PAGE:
- Postdoc, Boys Town National Research Hospital, 2004-2006
- PhD, University of Washington, 2004
- MSc, University of Western Ontario, 1997
- BSc, McMaster University, 1994
My primary areas of interest are auditory development and psychoacoustics. The majority of our research is to develop a better understanding of the effects of background noise on hearing in children and adults. It has been well documented that infants and children are more susceptible to interference or from irrelevant competing sounds compared to adults. However, the mechanisms responsible for this increased susceptibility to auditory interference during development are poorly understood. In addition, experiments focus on the identification of cues that improve hearing for infants and children. Current research projects include:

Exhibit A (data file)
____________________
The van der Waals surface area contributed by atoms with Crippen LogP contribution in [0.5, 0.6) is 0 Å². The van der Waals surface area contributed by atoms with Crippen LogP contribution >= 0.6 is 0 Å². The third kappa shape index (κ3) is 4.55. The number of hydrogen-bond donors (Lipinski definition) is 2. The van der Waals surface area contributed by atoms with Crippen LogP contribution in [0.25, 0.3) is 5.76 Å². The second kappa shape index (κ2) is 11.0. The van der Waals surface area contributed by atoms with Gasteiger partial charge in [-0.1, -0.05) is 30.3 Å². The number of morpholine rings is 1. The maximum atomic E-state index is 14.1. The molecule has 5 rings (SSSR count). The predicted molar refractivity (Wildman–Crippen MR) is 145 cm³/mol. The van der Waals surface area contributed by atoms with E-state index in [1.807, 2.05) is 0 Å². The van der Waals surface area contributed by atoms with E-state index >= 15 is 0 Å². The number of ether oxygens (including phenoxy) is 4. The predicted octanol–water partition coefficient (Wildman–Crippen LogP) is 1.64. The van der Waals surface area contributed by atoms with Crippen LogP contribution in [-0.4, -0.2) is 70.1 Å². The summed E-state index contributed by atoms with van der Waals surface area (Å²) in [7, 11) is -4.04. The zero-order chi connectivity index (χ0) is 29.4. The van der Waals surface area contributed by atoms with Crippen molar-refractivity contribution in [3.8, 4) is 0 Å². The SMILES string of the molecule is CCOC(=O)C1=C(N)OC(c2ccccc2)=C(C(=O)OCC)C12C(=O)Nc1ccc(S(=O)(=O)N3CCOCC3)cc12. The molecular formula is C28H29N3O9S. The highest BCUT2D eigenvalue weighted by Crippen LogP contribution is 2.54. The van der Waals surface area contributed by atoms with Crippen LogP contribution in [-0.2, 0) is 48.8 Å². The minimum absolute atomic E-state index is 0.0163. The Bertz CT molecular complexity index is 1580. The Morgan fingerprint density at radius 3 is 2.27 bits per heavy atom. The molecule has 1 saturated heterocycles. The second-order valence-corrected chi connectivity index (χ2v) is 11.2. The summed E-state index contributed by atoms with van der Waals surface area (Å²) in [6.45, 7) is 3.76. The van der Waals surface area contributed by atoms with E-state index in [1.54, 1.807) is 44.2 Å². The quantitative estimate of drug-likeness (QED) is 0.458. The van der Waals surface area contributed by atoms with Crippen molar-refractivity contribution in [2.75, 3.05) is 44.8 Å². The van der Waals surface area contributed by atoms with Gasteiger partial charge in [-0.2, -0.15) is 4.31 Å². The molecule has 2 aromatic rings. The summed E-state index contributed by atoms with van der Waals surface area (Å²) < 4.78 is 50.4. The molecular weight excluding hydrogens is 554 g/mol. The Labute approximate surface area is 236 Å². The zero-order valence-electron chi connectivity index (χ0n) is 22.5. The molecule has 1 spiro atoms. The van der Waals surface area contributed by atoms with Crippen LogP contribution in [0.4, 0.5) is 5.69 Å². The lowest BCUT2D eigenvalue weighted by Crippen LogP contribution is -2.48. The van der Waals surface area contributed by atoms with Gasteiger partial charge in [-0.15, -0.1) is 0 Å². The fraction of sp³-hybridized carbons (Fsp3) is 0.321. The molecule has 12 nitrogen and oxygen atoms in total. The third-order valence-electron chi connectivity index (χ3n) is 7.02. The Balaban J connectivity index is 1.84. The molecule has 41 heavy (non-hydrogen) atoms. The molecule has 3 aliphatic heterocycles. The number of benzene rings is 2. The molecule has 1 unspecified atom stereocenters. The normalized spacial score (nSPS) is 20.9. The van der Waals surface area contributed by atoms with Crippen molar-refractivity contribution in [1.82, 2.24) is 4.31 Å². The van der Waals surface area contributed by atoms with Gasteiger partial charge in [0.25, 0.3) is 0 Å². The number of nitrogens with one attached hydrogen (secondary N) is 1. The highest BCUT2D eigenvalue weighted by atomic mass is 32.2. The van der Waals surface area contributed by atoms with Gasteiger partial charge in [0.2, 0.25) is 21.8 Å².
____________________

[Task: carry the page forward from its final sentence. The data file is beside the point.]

- Studies examining age-related changes susceptibility to auditory masking.
- Studies examining children’s performance in degraded or uncertain listening conditions.
- Studies examining the acoustic cues that improve hearing in noise for infants and children.
- Studies examining the effects of hearing loss on children’s ability to hear in noisy backgrounds.
- Preliminary studies investigating the consequences of frequency-compression hearing aids on the ability to hear speech in the presence of noise for children with hearing loss.
- SPHS 811 Pediatric Audiology
- SPHS 701 Introduction to Research Methods
- auditory development, psychoacoustics, pediatric audiology
Leibold, L.J. & Werner, L.A. (2002). Relationship between intensity and reaction time in normal-hearing infants and adults. Ear and Hearing 23, 92-97.
Leibold, L.J. & Werner, L.A. (2006). Effect of masker-frequency variability on the detection performance of infants and adults. Journal of the Acoustical Society of America 119, 3960-3970.